Alt Text

Things I like about how it turned out:

  • The fine, finer and finest logging blends into the background.
  • Info events are a little more visible and it gets louder from there.
  • The print statements and anything else from Flutter or VS Code shows up in blue, making it very easy to distinguish.

Something I wish could be a little better:

  • Since the time is always the same length, I would have preferred that it come first. Unfortunately, developer.log() puts the logger name first. This means that different length class names will shift the rest of the message and would have made it a little messier visually. Padding the logger name helped, but the extra white space isn't ideal.

To add colorized logging to your code, the main difference from the above setup is a different initRootLogger() function:

import 'package:logging/logging.dart';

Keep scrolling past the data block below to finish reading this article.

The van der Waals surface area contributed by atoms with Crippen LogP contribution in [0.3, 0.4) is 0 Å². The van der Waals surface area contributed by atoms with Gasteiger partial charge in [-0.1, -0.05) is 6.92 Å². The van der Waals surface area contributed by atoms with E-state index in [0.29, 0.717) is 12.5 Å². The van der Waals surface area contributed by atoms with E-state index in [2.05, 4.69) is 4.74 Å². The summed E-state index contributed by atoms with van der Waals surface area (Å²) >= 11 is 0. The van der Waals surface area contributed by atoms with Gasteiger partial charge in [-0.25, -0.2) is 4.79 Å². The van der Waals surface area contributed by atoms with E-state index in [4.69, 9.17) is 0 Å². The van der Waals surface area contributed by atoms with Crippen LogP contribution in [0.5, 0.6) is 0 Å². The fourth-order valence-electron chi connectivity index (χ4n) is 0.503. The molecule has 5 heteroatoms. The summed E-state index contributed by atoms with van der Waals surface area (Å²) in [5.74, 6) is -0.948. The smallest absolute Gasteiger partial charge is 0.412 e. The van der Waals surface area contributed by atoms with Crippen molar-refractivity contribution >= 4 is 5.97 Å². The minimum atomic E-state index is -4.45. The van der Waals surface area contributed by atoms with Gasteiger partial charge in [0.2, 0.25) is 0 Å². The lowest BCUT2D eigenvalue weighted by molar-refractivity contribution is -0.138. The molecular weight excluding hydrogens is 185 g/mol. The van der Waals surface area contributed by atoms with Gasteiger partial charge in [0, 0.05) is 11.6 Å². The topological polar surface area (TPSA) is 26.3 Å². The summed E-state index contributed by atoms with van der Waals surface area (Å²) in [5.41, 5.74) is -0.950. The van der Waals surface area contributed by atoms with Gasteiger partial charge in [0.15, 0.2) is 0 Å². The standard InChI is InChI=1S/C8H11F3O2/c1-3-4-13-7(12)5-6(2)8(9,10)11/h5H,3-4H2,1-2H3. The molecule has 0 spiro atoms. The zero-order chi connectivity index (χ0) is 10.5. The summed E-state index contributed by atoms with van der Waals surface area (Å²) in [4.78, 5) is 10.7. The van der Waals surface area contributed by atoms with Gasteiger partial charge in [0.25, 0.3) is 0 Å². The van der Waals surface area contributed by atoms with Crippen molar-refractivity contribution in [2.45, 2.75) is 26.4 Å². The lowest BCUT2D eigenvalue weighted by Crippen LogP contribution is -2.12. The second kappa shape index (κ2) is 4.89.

import 'package:flutter/foundation.dart';
import 'dart:developer' as developer;

void initRootLogger() {
  // only enable logging for debug mode
  if (kDebugMode) {
    Logger.root.level = Level.ALL;
  } else {
    Logger.root.level = Level.OFF;
  hierarchicalLoggingEnabled = true;

  // specify the levels for lower level loggers, if desired
  // Logger('SiteInfoService').level = Level.ALL;

  Logger.root.onRecord.listen((record) {
    if (!kDebugMode) {

    var start = '\x1b[90m';
    const end = '\x1b[0m';
    const white = '\x1b[37m';

    switch ( {
      case 'INFO':
        start = '\x1b[37m';
      case 'WARNING':
        start = '\x1b[93m';